The first of two Pinots I picked up at MacPhail’s cellar door this week. While in Sonoma, I’ve been especially curious to explore the various AVAs producing Pinot, so different is it in style from French, Australian and Kiwi wines. I was aware of a reputation for big, “dry red” Pinots from the area, and it’s true that most of the Pinots I’ve tasted have been larger in scale. Yet they often show excellent varietal character in terms of flavour, and their scale and luxe presents its own appeal. I’m open to the style.
This is a particularly plush example. As such, it shares something with some older school Central Otago Pinots, though without their, at times, highly extracted structure. I was a little concerned when I opened this, as it showed a fair bit of stink initially. This, however, blew off quickly, leaving behind a clean wine. First impressions are of plush red berry fruit. There’s no mistaking this for anything other than Pinot, though, as it presents a distinctive sappiness along with its fruit, as well as sweet, fragranced undergrowth. That said, it never wavers from its rich, fruit forward nature. The only note that distracts here is a hint of overripeness. I understand there was a very hot period towards harvest in 2010 that may account for this influence.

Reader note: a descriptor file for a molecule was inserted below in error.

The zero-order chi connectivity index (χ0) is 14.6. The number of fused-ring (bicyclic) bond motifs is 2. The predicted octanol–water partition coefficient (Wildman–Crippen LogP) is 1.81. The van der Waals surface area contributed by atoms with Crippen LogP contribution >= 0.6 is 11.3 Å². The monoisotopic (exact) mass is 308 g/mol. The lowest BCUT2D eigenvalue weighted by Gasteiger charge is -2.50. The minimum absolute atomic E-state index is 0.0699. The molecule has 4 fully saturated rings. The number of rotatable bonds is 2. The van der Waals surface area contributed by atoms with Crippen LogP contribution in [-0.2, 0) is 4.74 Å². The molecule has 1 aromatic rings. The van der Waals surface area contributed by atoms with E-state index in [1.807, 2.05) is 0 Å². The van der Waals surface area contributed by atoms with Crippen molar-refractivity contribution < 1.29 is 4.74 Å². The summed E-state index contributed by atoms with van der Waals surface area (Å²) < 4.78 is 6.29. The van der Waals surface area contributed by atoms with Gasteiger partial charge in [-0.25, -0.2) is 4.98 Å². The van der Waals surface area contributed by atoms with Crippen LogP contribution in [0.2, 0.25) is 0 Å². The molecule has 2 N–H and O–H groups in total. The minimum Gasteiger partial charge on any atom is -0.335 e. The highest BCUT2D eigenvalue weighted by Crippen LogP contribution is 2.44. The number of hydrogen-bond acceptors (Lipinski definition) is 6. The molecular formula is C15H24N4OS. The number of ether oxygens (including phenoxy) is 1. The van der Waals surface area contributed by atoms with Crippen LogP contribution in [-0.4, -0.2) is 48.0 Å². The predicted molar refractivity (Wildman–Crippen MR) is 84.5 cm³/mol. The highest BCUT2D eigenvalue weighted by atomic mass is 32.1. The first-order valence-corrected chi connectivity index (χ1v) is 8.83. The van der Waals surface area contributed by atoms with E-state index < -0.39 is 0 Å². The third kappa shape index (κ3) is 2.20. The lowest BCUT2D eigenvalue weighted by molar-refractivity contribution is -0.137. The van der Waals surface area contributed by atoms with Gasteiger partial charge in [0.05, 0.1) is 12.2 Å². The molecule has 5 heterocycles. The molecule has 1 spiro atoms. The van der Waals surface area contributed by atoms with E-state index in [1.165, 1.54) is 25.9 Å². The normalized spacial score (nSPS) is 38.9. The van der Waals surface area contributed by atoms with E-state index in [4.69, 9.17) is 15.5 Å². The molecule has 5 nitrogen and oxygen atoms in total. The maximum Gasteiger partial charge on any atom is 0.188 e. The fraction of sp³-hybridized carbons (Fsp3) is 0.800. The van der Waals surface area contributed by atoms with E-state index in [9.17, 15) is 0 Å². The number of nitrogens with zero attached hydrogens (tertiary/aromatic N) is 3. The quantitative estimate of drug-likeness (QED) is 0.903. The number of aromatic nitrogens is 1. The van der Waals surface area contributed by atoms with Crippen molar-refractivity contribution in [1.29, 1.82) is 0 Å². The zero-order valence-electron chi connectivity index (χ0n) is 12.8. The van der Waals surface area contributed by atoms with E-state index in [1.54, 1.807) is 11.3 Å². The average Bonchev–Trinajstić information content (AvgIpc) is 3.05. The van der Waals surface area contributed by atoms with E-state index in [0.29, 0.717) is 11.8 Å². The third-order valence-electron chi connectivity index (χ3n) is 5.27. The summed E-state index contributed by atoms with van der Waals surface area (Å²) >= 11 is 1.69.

The palate is predictably full and rich. On entry, soft and immediate, moving to a fleshy middle palate that fills the mouth with red fruits. Acid is only moderately bright, giving a broadness to the mid-palate that some may dislike; soft tannins don’t do much to give the wine shape either. This, though, is a lush style and, for me, lower acid is a valid expression of this fruit; a more highly acidified wine may well have seemed forced. As a drink now style, I like the palate’s soft, supple feel. Still present is that slightly overripe fruit note which detracts from an otherwise correct, straightforward pinot flavour profile. The line is even, with no dips or surges.
Is it great Pinot? Not in any conventional sense, but at the same time it’s a pleasure to find a Pinot made in this style that isn’t either cheap or lacking in character. A fruit bomb for sure, and a bloody good one.
MacPhail Family Wines